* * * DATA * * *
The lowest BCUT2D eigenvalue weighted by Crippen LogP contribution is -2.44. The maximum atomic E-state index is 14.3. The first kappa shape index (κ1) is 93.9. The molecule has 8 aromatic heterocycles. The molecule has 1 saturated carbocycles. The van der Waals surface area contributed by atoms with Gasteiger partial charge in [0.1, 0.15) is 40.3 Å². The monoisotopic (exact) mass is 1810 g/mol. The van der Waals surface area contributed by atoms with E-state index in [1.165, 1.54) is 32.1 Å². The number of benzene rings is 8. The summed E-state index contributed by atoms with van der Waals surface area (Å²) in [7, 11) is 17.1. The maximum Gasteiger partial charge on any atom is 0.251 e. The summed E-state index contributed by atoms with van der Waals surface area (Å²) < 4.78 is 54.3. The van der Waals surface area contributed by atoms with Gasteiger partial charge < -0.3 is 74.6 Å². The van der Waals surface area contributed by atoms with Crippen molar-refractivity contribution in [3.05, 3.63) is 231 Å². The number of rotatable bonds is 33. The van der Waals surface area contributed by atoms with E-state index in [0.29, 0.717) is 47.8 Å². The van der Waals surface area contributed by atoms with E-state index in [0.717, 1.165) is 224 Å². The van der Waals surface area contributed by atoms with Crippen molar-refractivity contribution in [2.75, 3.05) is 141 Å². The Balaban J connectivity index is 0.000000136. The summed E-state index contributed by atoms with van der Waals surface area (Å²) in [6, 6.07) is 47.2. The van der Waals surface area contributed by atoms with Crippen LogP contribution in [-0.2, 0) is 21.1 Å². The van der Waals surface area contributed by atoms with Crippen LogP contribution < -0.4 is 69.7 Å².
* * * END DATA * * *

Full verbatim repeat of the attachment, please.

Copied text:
The lowest BCUT2D eigenvalue weighted by Crippen LogP contribution is -2.44. The maximum atomic E-state index is 14.3. The first kappa shape index (κ1) is 93.9. The molecule has 8 aromatic heterocycles. The molecule has 1 saturated carbocycles. The van der Waals surface area contributed by atoms with Gasteiger partial charge in [0.1, 0.15) is 40.3 Å². The monoisotopic (exact) mass is 1810 g/mol. The van der Waals surface area contributed by atoms with E-state index in [1.165, 1.54) is 32.1 Å². The number of benzene rings is 8. The summed E-state index contributed by atoms with van der Waals surface area (Å²) in [7, 11) is 17.1. The maximum Gasteiger partial charge on any atom is 0.251 e. The summed E-state index contributed by atoms with van der Waals surface area (Å²) < 4.78 is 54.3. The van der Waals surface area contributed by atoms with Gasteiger partial charge < -0.3 is 74.6 Å². The van der Waals surface area contributed by atoms with Crippen molar-refractivity contribution in [3.05, 3.63) is 231 Å². The number of rotatable bonds is 33. The van der Waals surface area contributed by atoms with E-state index in [0.29, 0.717) is 47.8 Å². The van der Waals surface area contributed by atoms with E-state index in [0.717, 1.165) is 224 Å². The van der Waals surface area contributed by atoms with Crippen molar-refractivity contribution in [2.75, 3.05) is 141 Å². The Balaban J connectivity index is 0.000000136. The summed E-state index contributed by atoms with van der Waals surface area (Å²) in [6, 6.07) is 47.2. The van der Waals surface area contributed by atoms with Crippen LogP contribution in [-0.2, 0) is 21.1 Å². The van der Waals surface area contributed by atoms with Crippen LogP contribution < -0.4 is 69.7 Å².